"It really will be a unique facility," Petersen said.

The students can spend the morning in the classroom and then go out into the field for hands-on experience in the afternoon.

Another focus group being looked at are people moving into the subdivisions cropping up around the established ranches. Such people, Petersen said, might have little or no experience with rangeland management.

Through the facility, they will be able to put together workshops on topics ranging from invasive plants in the area to water issues for the new residents.

"That's a group we've selected to give outreach to," he said.

Topics of interest will deal with quality of life issues faced by people who live out in the country, such as alternative energy production and rural concerns.

Petersen said the center would also have a small-scale desalination prototype for researchers to use.

"Once this thing gets finished and rolling, I think there's going to be a lot of requests for this area," Petersen said.

Scott M. Shafer, who serves on the center's advisory committee, said this will be a huge opportunity for NMSU to teach to a brand new kind of audience, not just in the area of agriculture. Researchers at the center would be able to show the practical application of such things as alternative energy sources, including wind and solar as well as water enhancement.

"The center is going to be an opportunity to show the integration of different disciplines and it will be applicable to almost anyone who lives in rural New Mexico," he said.

The center will be located 1-1/4 miles northeast of the ranch headquarters.

"It's a real pretty site," Petersen said, adding that students will enjoy a view of the Gallinas Mountains from the facility.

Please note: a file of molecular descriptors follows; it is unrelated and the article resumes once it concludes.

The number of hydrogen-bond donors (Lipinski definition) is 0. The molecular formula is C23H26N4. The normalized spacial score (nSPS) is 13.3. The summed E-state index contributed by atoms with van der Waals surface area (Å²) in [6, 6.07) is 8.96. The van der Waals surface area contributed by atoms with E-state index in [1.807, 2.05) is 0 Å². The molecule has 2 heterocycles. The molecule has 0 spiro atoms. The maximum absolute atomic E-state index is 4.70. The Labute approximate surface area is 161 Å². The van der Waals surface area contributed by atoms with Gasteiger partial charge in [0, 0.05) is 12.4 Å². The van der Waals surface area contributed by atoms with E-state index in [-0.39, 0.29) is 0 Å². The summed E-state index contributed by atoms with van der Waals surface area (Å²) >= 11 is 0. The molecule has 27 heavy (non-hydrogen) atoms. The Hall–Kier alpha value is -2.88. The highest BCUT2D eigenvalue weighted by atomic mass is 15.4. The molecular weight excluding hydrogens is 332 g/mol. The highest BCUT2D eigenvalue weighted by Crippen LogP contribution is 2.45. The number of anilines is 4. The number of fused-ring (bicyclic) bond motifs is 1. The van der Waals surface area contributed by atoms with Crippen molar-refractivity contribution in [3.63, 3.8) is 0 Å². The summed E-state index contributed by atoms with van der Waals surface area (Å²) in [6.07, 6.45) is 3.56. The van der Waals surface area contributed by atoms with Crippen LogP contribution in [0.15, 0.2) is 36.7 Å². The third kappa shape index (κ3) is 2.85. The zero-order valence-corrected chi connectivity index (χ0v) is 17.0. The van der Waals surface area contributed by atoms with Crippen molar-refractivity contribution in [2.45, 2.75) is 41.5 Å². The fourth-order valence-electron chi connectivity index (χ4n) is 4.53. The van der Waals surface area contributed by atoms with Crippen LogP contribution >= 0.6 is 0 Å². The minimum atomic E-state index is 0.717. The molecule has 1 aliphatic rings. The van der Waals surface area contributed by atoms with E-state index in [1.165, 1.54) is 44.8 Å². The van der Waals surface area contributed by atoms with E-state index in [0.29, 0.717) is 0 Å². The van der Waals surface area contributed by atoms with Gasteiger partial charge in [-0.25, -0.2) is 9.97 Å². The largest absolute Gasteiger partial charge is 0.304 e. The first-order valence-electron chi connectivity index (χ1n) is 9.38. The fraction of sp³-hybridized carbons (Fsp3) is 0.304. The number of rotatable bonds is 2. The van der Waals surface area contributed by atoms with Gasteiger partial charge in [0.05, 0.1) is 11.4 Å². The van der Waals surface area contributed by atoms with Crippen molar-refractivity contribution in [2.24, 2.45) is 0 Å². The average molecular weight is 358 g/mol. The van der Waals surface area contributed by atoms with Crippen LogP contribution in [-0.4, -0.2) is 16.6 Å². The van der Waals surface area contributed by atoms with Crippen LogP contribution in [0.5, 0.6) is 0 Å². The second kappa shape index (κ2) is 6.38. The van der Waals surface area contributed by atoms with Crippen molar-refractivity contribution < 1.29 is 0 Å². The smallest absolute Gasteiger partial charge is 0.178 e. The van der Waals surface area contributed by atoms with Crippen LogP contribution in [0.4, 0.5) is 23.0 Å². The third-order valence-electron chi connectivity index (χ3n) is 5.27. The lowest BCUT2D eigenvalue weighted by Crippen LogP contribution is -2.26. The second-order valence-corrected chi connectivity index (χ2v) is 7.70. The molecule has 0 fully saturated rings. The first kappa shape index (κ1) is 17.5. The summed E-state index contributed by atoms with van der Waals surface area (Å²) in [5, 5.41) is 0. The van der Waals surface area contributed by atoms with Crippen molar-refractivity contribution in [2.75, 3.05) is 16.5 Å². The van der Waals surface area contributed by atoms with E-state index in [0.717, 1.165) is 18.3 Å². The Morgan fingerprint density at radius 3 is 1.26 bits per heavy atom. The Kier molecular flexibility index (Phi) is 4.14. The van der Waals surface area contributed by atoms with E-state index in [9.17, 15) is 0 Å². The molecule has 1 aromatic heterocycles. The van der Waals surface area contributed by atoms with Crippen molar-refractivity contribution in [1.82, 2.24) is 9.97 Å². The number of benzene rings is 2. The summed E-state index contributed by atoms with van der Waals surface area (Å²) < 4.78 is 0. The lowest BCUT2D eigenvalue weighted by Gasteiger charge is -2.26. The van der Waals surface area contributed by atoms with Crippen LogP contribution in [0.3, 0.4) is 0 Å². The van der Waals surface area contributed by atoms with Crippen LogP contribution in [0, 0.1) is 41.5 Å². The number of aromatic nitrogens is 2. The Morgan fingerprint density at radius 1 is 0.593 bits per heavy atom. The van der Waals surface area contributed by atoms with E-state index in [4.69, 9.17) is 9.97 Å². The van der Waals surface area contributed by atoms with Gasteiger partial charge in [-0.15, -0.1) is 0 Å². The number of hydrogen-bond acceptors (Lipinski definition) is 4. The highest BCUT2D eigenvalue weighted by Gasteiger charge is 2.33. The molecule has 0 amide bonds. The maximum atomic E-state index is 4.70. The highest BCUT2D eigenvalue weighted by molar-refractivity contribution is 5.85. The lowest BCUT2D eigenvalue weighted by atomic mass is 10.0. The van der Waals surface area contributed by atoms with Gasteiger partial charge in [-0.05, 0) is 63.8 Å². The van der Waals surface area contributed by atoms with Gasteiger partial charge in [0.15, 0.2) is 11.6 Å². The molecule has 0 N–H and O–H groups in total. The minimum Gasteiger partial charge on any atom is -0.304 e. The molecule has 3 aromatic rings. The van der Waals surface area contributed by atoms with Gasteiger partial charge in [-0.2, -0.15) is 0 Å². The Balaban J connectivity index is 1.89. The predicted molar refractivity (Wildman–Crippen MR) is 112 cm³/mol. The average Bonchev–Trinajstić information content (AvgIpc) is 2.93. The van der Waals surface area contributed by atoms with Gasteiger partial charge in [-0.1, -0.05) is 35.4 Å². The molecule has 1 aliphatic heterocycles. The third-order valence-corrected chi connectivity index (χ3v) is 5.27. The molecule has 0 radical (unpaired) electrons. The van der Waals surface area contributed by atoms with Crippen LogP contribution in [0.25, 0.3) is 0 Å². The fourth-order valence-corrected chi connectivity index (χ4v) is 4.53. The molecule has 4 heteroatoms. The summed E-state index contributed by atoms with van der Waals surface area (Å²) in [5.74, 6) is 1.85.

The main lodge of the facility, which includes a multi-purpose room, library, kitchen, offices and meeting rooms, will be 4,500 square feet. The center will also have sleeping quarters for students.

Participants and members of the advisory committee first saw a need for the sustainability center at the 2005 Triennial Field Day when more than 200 people attended the event. Cox said they will be able to put together and host more programs if they do not have to clear out a barn or set up tents to accommodate people.

The estimated cost for the project is $3 million.

The advisory committee led the efforts in the 2007 and 2008 sessions of the New Mexico Legislature to secure funding for the project. Petersen said they have received $1.5 million toward the project, half of what they need. Now, he said, the university is looking toward other resources to get the remaining funds. He said he also believed the committee would once again go to the legislature to get funding to get a needed laboratory to support the center and acquire futuristic electronic remote sensors that will measure hydrology changes in relation to juniper removal, plant growth dynamics and habit use by beef, cattle, sheep, mule deer and pronghorn while assessing the maintenance energy requirements and activities.

"These research support materials will greatly enhance the quality of our research and the experiences our students have while conducting scientific studies," Petersen said.

Petersen said through a federal initiative with the U.S. Department of Agriculture, the center would receive $750,000 each year for the next three years to support infrastructure needs, such as electronics.

Since they are still looking for funding to complete the project, Cox said the facility would most likely be built in phases as the funding becomes available.